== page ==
Our research showed that with the right phytase, total replacement of inorganic P in all feeding phases is possible and, more importantly, normal growth characteristics and bone strength are also ensured.”

So, what was your approach in the research?

“To start with, of course, there needs to be enough phytate in the diet in all phases which can be broken down with a high efficacy. We therefore aimed for at least 85-90% IP6 degradation using phytase. In our philosophy, we believe that many diets already provide a good phosphorus (phytate) resource, but not in a digestible form. And if not, it can easily be achieved by changing the diet formulation. On top of that, we used the latest insights to optimize calcium levels in the diet based on limestone solubility, with the intention of not overfeeding calcium while still meeting the minimum requirements for bone development.

“We further encourage good gizzard development by including some non-soluble rich material, in this case, oat hulls (husks), and we tested various phase-specific dosing strategies. It is important to note that our hypothesis was not just tested in a lab. To demonstrate and validate our theory with the novel consensus 6-phytase, we did extensive animal trials in association with Texas A&M and Wageningen University. Actual bird measurements taken included body weight, FCR and carcass yield. We also measured phosphorus availability via bone ash and tested the bone breaking strength. Based on performance and FCR we calculated the feed costs per kg of body weight (2019 international feed prices) and were able to validate the economic viability of our models.”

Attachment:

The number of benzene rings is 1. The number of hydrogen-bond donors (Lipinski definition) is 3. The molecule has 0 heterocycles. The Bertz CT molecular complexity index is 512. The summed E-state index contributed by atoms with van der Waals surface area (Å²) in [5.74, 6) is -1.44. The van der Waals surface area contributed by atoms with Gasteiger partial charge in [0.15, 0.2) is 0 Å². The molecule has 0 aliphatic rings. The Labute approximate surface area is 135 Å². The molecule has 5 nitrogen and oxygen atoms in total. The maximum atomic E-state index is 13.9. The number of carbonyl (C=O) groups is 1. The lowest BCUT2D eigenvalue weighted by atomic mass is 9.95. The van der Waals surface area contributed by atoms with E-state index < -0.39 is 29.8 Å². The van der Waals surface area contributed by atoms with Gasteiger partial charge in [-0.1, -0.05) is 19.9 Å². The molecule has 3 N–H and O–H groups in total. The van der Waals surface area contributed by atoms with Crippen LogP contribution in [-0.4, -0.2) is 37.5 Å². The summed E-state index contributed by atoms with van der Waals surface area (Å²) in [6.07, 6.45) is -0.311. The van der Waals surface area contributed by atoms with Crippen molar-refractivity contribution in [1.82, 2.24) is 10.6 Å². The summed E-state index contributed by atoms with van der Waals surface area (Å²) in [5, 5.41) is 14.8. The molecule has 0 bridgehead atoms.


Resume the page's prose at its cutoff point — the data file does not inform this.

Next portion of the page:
Innovation and sustainability: The best of both worlds
Animal producers face a dual challenge: cope with welfare constraints and increasingly demanding consumer needs while making sure they remain competitive and financially efficient.

What are the benefits to producers?

“First of all, we want to change the way we think about including inorganic phosphorus. We can do without it, for sure. There is one ‘but’ in this equation which is that the amount of phytate phosphorus in a corn-soy diet is too limited to make it work. However, in many countries other feedstuffs are included or can be included. To be able to step away from inorganic phosphorus, you need to pull in sufficient phytate from wheat, rice bran, sunflower or rape seed meal. You need the substrate to make it work and enough enzyme to do the work. The inclusion of otherwise discarded by-products from day one leads to more sustainable animal production and opens a way to use locally produced ingredients as well. And you don’t have to rely on an inorganic phosphorus supply.”

Are there consequences in terms of the feed composition?

“Well, for some feed manufactures this could mean a different approach to formulation. At the moment some ingredients are simply not taken into account, like rice bran, for instance. It is common practice just to include inorganic phosphorus by default, which will not be necessary anymore. Realistically, our work enlarges the nutritionists’ toolbox to formulate an even more competitive diet, while reducing environmental pressure and ensuring optimum growth of the birds.”

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Fabian Brockotter Editor in Chief, Poultry World